The Ksyrium Pro All-Road Disc wheel-tyre system, featuring the Yksion Elite All-Road tire, was subjected to a mostly dirt and gravel course with over 1000 meters of climbing. The Instant Ride 360 freehub system was immediately appreciated on the climbs and rough terrain of the course. While I personally did not experience any flats on the course, several others did, some even managing to tear the sidewalls of the tires. Overall, though, the tires were plenty grippy for both climbing and cornering on the loose surface and the system was robust to handle some pretty rocky and rutted descents. And when we finally got back to pavement, the tires were smooth without being sluggish or cumbersome on the final climbs without any pressure adjustment.


The Ksyrium Pro Carbon SL system, featuring Yksion Pro Powerlink and Griplink tires, was tested on smooth pavement with several climbs in the Teton area. I was able to sample both tubular and clincher styles. While cornering felt more secure on the tubular version of the system, both wheelsets were stiff and responsive in climbs. I was also pleasantly surprised by the efficient braking on the laser machined rims- I haven’t experienced more secure braking on a carbon rim track/pad combination.

Claimed Weight, MSRP and Availability

Ksyrium Pro Disc All-Road: 1620g, $1249.90, July 2015 (in US)

Ksryium Pro Carbon SL T: 1190g, $2399.99, July 2015

Ksryium Pro Carbon SL T Disc: 1320g, $2399.99, July 2015

Ksyrium Pro Carbon SL C: 1390g, $2199.90, September 2015

Ksyrium Pro Carbon SL C Disc: 1520g, $2199.90, September 2015


  1. Finally! Love Mavic wheels. This ‘old’ technology needs to trickle down to their more affordable wheelsets quickly.

  2. ChrisC…very shallow. I wouldn’t even bother thinking about it.

    That said, I’m stoked that they’re finally doing this but this is really just “narrow wide”. 18mm inner should be the norm with 19-20 or so being wide for people that typically ride 28s and may squeeze on a 25.

    Better than nothing…I’ll probably start buying there stuff again if they go up a tiny bit more

  3. These wheels looks interesting to me, especially on the right kind of bike, but then again I like Mavic.

    I have a pair of their CC40 carbon clinchers and they have been a great set of wheels for 2 years now (I also have two sets of HED wheels, so I ride some wide rims too). People tell me somehow they wheels are barely rideable, because if rims are not wide these days they suck……… I like that Mavic is not one to come up with a new product I need to buy every 6 months like many others. Keep up the good work.

  4. That is great but they are still on the heavy side of things. I could build a far better wheelset for less.

    But… I think Mavic is on the right track. They need some more options to light the fire.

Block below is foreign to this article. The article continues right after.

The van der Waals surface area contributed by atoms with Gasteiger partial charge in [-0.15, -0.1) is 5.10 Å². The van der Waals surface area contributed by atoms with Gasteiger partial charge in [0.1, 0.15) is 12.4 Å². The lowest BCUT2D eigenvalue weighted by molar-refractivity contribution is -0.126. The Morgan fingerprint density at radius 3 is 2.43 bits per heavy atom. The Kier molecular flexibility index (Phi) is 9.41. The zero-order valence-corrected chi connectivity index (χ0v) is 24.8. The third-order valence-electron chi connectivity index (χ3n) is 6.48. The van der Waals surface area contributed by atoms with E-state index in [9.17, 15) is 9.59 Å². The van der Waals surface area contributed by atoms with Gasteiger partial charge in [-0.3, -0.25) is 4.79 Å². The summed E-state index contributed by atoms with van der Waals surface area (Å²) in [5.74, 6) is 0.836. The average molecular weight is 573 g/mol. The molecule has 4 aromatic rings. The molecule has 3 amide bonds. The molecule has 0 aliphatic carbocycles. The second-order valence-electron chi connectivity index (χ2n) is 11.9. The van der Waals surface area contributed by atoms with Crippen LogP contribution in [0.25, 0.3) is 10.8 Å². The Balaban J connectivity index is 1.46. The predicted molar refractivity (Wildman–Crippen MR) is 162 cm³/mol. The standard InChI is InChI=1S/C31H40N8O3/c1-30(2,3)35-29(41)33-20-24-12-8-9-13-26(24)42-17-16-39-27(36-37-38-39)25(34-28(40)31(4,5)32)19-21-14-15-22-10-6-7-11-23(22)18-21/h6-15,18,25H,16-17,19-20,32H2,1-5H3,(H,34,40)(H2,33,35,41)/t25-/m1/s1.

5. Is it only me that is poor, or are does no one notice the price of these? USD +2000 for a pair of Ksyriums… I wonder how many they will sell? Who’s the target segment?

  6. @Frippolini: That’s pretty much where pricing for a pair of name brand (i.e. with warranty) carbon wheelsets starts.

  7. @Frippolini your lucky you have other better and cheaper options! Mavic have a history of reliability issues. Although i did own a set of Ksyriums that were rock solid for many years. there are not so lucky.

    I look at those prices and think why there are Enve’s for around the same on the upper end.

  8. At the price that Mavic wants, it’s hard to see how any of these wheels are better than a custom built wheel set.

  9. Do I have this right? Roval/Specialized is the only major wheel manufacturer that still doesn’t support road tubeless wheelsets?

    I’d have bet money that Roval would have tubeless road wheels before Mavic went with wide rims. I guess when your buyers are locked into your proprietary hubs, they’ll have to take whatever you’re selling…

  10. Wide rims and disc brake road wheels Mavic is finally catching up to 2013. Or you can get a Carbon TUBULAR disc wheelset for $2400?!? No thank you.

  11. Wide-ish rims are a good start, but I’m not seeing a wheel worth $2k+. Show me something at least this width, sub-1400g, and sub $1000, and I’m a buyer if the hubs are reliable. So far, this looks like business-as-usual Mavic fluff.

  12. @veganpotter – Chad with Mavic here. Just to clarify on our position with the “right size tire on the right size rim”. Running a 25mm tire on the width rim you mention (19-20 inner) falls out of the ETRTO/ISO testing norms/standards. They are the only group making safety recommendations and it’s those statements which we are following. So, based on those standards, the narrowest tire you should run on a 19mm (inner) wide rim is 28mm. Anything below that has a risk of blowing off the rim.

  13. @Ryan A – sorry to miss this…the Allroad tire will be available in the next few weeks in the USA. For the rest of the world it will come in the fall. Thanks!